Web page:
Cost-cutting is likely to bring more criticism than compliments for Patrick — and, by extension, Lieutenant Governor Timothy Murray, who observers say would love to inherit the Corner Office someday. The left will decry the cuts to social services; the municipalities will likely face tough layoffs; and those still waiting for lower property taxes and more police will find those campaign pledges abandoned.
“The Patrick administration is in a tough position,” says another political observer. “They promised more than they could deliver.”
Voters may sympathize with Patrick and Murray as victims of circumstance. But critics will argue that the Democrat-run state has been irresponsibly outspending its means for years.
That could boost the chances for a Republican challenger in 2010 — most likely Charles Baker, Harvard Pilgrim CEO, who is considered by many the strongest GOP hopeful for governor. (Notwithstanding Romney’s recently stated opinion that Kerry Healey could run again.)
The financial crisis seems to be working against Republicans nationally, in large part because their party was in charge as the crisis developed. But the opposite is true here; Republicans generally stand blameless for anything that’s happened in the Commonwealth. Except, perhaps, those closely associated with former GOP governors — as Healey, for example, was lieutenant governor under Romney, and Baker was secretary of administration and finance under William Weld and Paul Cellucci.
Gubernatorial hopefuls are not the only ones who could be helped or hurt by the crisis.
Plenty of high-profile Massachusetts pols — including US Representatives who had to vote on the Wall Street bailout — have their eye on a potential opening for the US Senate. John Kerry is rumored to be in line for a cabinet position in an Obama administration, and Ted Kennedy is facing a grave illness.
Barney Frank, as chair of the House Finance Committee, raised his profile considerably during the bailout-bill debate — even meriting an unflattering homage on Saturday Night Live. His high profile, however, brings added controversy, including questions about whether he did enough to oversee Fannie Mae and Freddie Mac in the lead-up to the disaster. “When they’re doing a parody of you on SNL,” says one local elected official, “it’s never a good thing.”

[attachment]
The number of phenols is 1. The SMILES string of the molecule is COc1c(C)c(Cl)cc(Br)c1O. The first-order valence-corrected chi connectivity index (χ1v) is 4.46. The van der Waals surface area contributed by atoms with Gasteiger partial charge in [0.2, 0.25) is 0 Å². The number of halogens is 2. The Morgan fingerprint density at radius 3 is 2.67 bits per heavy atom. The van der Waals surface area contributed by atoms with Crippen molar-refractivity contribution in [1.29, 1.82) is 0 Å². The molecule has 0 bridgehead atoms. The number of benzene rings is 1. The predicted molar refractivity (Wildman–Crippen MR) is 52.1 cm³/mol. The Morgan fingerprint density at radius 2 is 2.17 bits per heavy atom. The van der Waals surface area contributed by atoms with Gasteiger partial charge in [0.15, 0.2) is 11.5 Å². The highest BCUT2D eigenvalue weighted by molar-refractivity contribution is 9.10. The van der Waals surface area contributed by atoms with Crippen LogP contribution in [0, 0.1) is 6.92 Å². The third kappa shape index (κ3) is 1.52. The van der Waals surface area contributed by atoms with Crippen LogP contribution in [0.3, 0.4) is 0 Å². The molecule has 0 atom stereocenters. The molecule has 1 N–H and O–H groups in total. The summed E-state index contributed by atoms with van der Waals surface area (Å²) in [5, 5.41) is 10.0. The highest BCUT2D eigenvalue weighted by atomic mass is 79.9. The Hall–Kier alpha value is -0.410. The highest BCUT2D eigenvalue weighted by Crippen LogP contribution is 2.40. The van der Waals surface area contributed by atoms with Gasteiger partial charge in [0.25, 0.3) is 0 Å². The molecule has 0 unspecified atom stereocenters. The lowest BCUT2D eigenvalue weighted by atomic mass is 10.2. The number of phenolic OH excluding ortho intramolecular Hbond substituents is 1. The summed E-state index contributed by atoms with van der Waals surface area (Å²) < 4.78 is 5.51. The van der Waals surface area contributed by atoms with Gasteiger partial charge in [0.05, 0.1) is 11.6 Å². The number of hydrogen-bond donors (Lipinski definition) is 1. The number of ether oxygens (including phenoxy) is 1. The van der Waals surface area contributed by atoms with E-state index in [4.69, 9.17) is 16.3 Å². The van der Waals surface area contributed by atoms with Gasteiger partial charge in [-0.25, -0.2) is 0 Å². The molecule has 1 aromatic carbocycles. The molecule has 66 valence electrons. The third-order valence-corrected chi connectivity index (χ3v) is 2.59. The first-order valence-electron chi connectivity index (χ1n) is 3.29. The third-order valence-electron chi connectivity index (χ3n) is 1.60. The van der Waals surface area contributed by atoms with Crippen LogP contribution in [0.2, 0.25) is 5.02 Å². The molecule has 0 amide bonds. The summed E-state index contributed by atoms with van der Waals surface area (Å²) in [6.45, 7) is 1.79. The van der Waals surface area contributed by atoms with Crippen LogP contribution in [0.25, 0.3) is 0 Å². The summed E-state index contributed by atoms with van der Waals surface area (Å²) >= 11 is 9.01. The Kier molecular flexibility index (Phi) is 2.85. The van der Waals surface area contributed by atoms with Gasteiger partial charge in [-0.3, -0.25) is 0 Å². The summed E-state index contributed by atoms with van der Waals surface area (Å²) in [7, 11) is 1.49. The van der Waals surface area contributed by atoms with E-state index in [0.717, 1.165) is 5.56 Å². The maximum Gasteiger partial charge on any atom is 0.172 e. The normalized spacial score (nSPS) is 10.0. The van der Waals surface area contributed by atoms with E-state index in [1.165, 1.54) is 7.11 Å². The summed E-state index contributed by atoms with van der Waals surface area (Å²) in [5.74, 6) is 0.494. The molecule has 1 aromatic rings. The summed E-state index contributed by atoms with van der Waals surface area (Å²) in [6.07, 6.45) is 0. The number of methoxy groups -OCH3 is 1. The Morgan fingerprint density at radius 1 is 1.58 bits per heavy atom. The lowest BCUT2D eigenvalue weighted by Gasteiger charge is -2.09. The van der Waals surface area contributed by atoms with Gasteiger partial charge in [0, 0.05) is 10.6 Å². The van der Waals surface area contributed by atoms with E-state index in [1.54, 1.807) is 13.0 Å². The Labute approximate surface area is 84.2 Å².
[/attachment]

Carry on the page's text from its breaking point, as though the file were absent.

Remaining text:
That pol and others suggest that Congressman Steven Lynch may have had a Senate run on his mind when he voted against the bailout bill, twice. Lynch, observers say, would run as the fiscally conservative Democrat, and as the fighter for working-class citizens. Opposing the bailout for its rewarding of fat cats and shafting of homeowners fits that profile perfectly.
Attorney General Martha Coakley, another potential Senate candidate, has also been playing a visible role using her consumer-protection powers to go after predatory mortgage lenders.
And yet another juicy political position could be affected by the crisis, according to some State House insiders.
That’s the ongoing battle between State Representatives Robert DeLeo and John Rogers for eventual succession to Speaker of the House.
DeLeo, chair of the House Ways and Means Committee, was blamed by some earlier this summer for filling the budget with pork, in what Rogers supporters alleged was an effort to buy loyalty from House members.
That overstuffed budget is now drawing scrutiny, and some of those gifts will be scrapped by Patrick through his emergency 9C cuts.